By 1936, Chicago Bears owner/coach George Halas was steadily building the powerful Chicago Bears team that would dominate the National Football League during the 1940s. Halas sought only the finest talent so it was somewhat of a surprise when the NFL staged its first college draft before the 1936 season, and Halas selected a little-known tackle from West Virginia named Joe Stydahar. It was not that Stydahar didn’t have the credentials to be a blue-chip pro.
He had earned various All-Eastern honors and played in the College All-Star Game before joining the Bears. It was just that the Bears passed on several more publicized stars. As it turned out, a Bears end, West Virginia alumnus Bill Karr, tipped off the Bears coach to the talents of Stydahar. History shows the choice was as good as any the Bears ever made.
In many ways, "Jumbo Joe" was the epitome of the Bears' overpowering strength at that time. Fearless and huge by the standards of the day, the 6-4, 233-pound Stydahar possessed incredible power and remarkable speed.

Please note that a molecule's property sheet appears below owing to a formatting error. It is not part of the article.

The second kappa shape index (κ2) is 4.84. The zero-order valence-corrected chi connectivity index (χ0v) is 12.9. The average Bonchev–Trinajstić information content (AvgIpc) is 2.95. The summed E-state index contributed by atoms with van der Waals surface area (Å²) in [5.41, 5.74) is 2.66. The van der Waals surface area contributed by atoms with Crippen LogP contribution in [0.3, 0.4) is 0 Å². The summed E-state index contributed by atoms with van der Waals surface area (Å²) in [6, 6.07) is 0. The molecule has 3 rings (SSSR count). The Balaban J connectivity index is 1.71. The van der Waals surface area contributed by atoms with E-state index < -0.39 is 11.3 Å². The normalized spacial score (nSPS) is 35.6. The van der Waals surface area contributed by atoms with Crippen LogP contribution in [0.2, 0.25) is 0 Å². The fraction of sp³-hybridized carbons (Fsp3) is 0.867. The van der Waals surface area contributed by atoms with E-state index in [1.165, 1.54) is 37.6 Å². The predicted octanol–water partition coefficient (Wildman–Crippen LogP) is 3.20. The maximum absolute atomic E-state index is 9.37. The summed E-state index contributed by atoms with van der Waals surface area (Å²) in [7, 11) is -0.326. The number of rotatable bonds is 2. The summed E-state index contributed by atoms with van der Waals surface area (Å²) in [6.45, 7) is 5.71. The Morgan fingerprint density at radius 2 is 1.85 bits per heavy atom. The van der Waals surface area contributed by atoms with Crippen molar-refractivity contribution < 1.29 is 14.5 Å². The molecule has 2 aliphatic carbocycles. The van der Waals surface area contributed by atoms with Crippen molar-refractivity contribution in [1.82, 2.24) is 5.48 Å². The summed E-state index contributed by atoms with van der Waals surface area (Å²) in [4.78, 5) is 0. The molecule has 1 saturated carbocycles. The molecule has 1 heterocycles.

Flaunting his disdain for superstition by wearing jersey number 13, he was a 60-minute performer who often shunned the use of a helmet. His consistently outstanding play earned him All-NFL recognition 1936 through 1940, and second-team All-NFL acclaim in 1942.
Stydahar's tenure as an active player became synonymous with Chicago Bears championships. Starting with his rookie season, he was a fixture at the tackle spot for seven years until he was called into the U.S. Navy following the 1942 season. He returned in 1945 to play for two more years. During that period, the Bears won three NFL championships and five Western Division titles. In Joe's final game, the 1946 Bears defeated the New York Giants, 24-14. It was the last major triumph of the Bears' dynasty years.